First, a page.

Case study 1: Dissemination of research findings to different audiences

Background: Implementation research (IR) frequently generates large volumes of data that require organization, summarizing and visualization in order that they can be used for various kinds of communication and advocacy for different purposes and/or audiences. To help people understand and interpret the significance of specific data, it is frequently transformed from raw numbers and presented in various visual formats. The method you choose to visualize data can emphasize specific characteristics of a given data set, and so care must be taken to choose an objective approach that meets your goal and the needs of a specific audience, and which does not compromise the integrity of the data itself or present a biased perspective. The choice of how to present the data should depend on simplicity and interpretability because stakeholders need to understand the information provided and to be able to interpret it correctly.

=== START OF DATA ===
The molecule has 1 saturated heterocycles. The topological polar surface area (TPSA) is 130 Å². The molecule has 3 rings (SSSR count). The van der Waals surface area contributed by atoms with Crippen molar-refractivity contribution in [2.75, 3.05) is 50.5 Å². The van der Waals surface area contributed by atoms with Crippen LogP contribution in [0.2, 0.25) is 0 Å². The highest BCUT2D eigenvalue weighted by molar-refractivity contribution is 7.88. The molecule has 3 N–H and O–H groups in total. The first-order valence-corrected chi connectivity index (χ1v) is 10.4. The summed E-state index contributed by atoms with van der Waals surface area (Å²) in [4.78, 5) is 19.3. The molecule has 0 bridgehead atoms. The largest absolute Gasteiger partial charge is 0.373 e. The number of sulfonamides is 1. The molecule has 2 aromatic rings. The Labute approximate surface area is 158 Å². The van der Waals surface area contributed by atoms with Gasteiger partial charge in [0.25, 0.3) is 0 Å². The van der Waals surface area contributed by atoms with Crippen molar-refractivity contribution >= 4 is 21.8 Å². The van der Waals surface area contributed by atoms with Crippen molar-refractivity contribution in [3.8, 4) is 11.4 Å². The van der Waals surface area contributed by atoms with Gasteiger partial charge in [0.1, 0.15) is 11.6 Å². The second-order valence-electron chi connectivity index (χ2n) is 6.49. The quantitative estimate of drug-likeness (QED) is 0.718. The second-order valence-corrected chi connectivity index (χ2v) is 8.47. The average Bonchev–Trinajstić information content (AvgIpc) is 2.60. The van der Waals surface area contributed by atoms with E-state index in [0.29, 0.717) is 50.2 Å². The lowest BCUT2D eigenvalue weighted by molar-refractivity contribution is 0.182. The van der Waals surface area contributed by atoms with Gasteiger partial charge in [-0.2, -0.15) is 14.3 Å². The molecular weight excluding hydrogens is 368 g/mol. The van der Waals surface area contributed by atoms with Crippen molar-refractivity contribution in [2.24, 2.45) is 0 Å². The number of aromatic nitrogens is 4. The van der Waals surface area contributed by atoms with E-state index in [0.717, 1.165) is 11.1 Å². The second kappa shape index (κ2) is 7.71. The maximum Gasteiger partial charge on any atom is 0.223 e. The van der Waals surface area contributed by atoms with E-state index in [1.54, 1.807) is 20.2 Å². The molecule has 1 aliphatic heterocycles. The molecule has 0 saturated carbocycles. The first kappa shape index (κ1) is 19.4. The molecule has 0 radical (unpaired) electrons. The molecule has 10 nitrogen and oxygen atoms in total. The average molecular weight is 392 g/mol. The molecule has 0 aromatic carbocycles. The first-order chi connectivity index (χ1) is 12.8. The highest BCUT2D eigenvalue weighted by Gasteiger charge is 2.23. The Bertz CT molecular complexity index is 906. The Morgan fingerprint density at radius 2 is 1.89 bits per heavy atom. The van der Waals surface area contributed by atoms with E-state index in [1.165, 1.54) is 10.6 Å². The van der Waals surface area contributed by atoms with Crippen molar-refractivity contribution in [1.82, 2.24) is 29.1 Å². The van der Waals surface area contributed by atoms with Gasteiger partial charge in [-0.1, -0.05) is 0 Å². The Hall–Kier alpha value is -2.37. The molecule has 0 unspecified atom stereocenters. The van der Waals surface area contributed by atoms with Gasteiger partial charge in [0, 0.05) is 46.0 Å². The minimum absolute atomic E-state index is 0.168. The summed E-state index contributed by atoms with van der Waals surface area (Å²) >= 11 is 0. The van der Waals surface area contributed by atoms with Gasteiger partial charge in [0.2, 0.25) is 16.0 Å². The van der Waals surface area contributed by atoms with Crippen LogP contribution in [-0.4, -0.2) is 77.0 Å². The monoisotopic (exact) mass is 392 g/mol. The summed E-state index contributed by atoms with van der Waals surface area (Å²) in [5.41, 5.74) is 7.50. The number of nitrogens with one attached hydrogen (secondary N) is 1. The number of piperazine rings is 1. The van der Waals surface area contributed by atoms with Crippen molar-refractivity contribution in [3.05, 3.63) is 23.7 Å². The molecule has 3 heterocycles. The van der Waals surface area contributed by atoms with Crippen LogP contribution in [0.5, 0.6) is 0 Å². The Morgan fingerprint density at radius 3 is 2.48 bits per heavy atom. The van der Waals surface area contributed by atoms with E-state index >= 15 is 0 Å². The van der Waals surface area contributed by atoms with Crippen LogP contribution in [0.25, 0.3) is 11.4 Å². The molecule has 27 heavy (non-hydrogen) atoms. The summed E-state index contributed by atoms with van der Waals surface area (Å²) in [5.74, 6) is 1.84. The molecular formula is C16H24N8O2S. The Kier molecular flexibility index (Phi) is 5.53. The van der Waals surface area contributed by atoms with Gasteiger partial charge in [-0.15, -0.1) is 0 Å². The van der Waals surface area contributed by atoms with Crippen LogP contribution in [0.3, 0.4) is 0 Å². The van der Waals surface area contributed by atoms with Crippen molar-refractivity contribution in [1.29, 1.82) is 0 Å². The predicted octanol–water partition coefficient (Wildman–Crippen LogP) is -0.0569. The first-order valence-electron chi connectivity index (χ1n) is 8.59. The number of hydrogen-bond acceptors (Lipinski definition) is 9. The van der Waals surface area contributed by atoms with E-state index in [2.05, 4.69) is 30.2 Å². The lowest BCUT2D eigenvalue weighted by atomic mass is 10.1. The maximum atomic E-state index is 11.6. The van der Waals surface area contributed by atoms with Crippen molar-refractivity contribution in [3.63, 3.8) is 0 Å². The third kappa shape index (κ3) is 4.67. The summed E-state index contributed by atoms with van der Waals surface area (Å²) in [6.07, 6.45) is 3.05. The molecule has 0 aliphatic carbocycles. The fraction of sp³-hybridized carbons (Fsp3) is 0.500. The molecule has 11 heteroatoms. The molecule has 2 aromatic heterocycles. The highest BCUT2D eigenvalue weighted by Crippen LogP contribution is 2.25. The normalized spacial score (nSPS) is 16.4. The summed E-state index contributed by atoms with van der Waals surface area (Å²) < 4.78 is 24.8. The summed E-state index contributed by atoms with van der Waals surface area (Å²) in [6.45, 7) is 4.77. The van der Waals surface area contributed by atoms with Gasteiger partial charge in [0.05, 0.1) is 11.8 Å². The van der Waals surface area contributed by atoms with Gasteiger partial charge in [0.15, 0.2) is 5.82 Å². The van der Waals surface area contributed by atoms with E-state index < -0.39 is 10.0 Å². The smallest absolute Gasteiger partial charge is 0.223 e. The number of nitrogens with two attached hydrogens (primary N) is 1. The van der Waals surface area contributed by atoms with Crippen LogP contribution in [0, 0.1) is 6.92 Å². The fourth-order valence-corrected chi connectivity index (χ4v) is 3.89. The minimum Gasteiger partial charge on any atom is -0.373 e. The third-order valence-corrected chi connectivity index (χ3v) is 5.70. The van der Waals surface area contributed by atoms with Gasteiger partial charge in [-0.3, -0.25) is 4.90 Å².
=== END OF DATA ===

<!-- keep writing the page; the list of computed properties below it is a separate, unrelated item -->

The following example illustrates how the target audience dictates the data visualization approach. The same data from a survey to assess community drug distributors’ (CDD) performance in the provision of integrated community case management, using malaria rapid diagnostic test kits, is presented in different formats for the various priority audiences. Performance data was stratified by sex, age and education level. The table format is appropriate for a scientific audience; the bar graph for lay literate audiences (e.g. policy-makers and project implementers), while the diagram may be used for illiterate audiences at community level.

Conclusion: Large volumes of data can be organized and summarized as figures, tables or diagrams/graphics and used as varied communication tools.

Lessons: The presentation of findings should be carefully considered to avoid potential misinterpretations that could lead to inappropriate conclusions and/or responses. The choice of format should be simple, clear and appealing to the target audience.

Source: Orji BC, et al. Community health workers provide integrated community case management using malaria rapid diagnostic test kits. Research in Social and Administrative Pharmacy. (2016); 13(4):875–879.